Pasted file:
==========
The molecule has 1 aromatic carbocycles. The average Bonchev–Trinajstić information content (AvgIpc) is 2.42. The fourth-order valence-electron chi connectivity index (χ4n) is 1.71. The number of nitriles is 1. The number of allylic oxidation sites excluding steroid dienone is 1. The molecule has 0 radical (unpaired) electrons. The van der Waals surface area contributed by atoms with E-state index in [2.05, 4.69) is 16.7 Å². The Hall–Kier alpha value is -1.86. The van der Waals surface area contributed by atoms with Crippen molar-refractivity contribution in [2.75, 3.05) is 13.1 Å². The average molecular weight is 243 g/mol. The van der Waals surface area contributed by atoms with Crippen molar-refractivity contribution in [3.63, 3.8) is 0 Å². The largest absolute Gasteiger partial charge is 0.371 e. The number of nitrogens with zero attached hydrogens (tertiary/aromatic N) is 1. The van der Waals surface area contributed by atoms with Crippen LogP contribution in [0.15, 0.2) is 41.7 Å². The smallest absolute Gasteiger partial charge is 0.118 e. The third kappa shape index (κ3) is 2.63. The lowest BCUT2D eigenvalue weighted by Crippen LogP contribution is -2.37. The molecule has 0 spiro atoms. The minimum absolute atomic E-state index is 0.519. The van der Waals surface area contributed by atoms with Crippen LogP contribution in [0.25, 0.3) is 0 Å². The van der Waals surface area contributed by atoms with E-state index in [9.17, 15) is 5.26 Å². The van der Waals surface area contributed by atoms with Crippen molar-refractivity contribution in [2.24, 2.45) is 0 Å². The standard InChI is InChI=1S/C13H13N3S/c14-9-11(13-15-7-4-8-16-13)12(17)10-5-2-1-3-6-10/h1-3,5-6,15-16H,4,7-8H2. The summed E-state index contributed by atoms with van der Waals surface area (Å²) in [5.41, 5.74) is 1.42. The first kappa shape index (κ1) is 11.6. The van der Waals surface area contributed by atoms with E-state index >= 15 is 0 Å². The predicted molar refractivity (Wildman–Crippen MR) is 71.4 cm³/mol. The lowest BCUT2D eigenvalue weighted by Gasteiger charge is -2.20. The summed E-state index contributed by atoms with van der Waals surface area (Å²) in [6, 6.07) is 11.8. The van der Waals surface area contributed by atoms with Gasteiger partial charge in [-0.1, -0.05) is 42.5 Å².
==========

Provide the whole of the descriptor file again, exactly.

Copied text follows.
The molecule has 1 aromatic carbocycles. The average Bonchev–Trinajstić information content (AvgIpc) is 2.42. The fourth-order valence-electron chi connectivity index (χ4n) is 1.71. The number of nitriles is 1. The number of allylic oxidation sites excluding steroid dienone is 1. The molecule has 0 radical (unpaired) electrons. The van der Waals surface area contributed by atoms with E-state index in [2.05, 4.69) is 16.7 Å². The Hall–Kier alpha value is -1.86. The van der Waals surface area contributed by atoms with Crippen molar-refractivity contribution in [2.75, 3.05) is 13.1 Å². The average molecular weight is 243 g/mol. The van der Waals surface area contributed by atoms with Crippen molar-refractivity contribution in [3.63, 3.8) is 0 Å². The largest absolute Gasteiger partial charge is 0.371 e. The number of nitrogens with zero attached hydrogens (tertiary/aromatic N) is 1. The van der Waals surface area contributed by atoms with Crippen LogP contribution in [0.15, 0.2) is 41.7 Å². The smallest absolute Gasteiger partial charge is 0.118 e. The third kappa shape index (κ3) is 2.63. The lowest BCUT2D eigenvalue weighted by Crippen LogP contribution is -2.37. The molecule has 0 spiro atoms. The minimum absolute atomic E-state index is 0.519. The van der Waals surface area contributed by atoms with Crippen LogP contribution in [0.25, 0.3) is 0 Å². The van der Waals surface area contributed by atoms with E-state index in [9.17, 15) is 5.26 Å². The van der Waals surface area contributed by atoms with Crippen molar-refractivity contribution in [2.24, 2.45) is 0 Å². The standard InChI is InChI=1S/C13H13N3S/c14-9-11(13-15-7-4-8-16-13)12(17)10-5-2-1-3-6-10/h1-3,5-6,15-16H,4,7-8H2. The summed E-state index contributed by atoms with van der Waals surface area (Å²) in [5.41, 5.74) is 1.42. The first kappa shape index (κ1) is 11.6. The van der Waals surface area contributed by atoms with E-state index >= 15 is 0 Å². The predicted molar refractivity (Wildman–Crippen MR) is 71.4 cm³/mol. The lowest BCUT2D eigenvalue weighted by Gasteiger charge is -2.20. The summed E-state index contributed by atoms with van der Waals surface area (Å²) in [6, 6.07) is 11.8. The van der Waals surface area contributed by atoms with Gasteiger partial charge in [-0.1, -0.05) is 42.5 Å².